It looks like climate deniers in our government are responsible for cutting the upcoming NASA budget, as NASA, like all of the major scientific institutions, is pointing out the change that is happening due to man-made climate change. NASA helped the United States be the first country to the moon. Now they are being dictated to by a bunch ideologues who don’t know the first thing about science. These are sad times.
The Republican controlled Senate voted 50-49 that climate change is not caused by humans. These people are the modern day version of those that persecuted Galileo for saying that the earth went around the sun. Unfortunately for us, these climate deniers’ folly is going to doom a lot of people around the globe. Their ignorance will destroy lives. It is easy to look back at history in disbelief at people believing that the sun revolved around the earth. But that same kind of mindset is with us now. It is created by the same thing: Power that does not want to be challenged. The church didn’t want their authoritarian power being challenged. Today it is the fossil fuel companies who don’t want their power to make money to be challenged. The politicians that voted that climate change was not caused by humans derive their power from the fossil fuel companies. They are bought and paid for. Every major scientific institution has made the case for human caused climate change. The facts are not up in the air, they are just inconvenient to some of those that have a great deal of power. One day they will look as foolish as the church of Galileo’s time does now. Hopefully there will be a civilization around that can afford to laugh at them.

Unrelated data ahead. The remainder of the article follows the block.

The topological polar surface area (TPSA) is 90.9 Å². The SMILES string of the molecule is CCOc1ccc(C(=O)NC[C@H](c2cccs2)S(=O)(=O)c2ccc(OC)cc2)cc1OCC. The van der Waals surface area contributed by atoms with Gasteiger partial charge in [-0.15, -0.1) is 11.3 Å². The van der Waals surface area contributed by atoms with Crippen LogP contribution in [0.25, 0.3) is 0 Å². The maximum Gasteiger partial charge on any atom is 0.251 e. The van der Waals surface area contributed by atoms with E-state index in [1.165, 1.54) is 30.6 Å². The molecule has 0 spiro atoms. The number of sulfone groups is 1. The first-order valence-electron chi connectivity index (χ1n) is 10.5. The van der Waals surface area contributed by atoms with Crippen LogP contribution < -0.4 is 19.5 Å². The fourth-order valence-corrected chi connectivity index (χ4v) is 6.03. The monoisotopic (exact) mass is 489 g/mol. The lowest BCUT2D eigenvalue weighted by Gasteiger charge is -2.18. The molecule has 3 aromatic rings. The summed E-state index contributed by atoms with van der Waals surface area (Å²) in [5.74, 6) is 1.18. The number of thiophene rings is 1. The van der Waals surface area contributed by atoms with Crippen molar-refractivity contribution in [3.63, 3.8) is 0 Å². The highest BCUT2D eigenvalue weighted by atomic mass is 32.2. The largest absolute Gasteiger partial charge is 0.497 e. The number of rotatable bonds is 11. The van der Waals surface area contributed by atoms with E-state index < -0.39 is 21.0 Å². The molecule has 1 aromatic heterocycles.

Bloomberg has an interesting article that claims that in the long term there is no doubt that fossil fuels will lose the race with renewable energy. A sample:
The price of wind and solar power continues to plummet, and is now on par or cheaper than grid electricity in many areas of the world. Solar, the newest major source of energy in the mix, makes up less than 1 percent of the electricity market today but will be the world’s biggest single source by 2050, according to the International Energy Agency.
The problem seems to not be if, but when. Can we transition fast enough to avoid the worst problems associated with climate change.
Still, this is good news. I’ll take it where I can get it…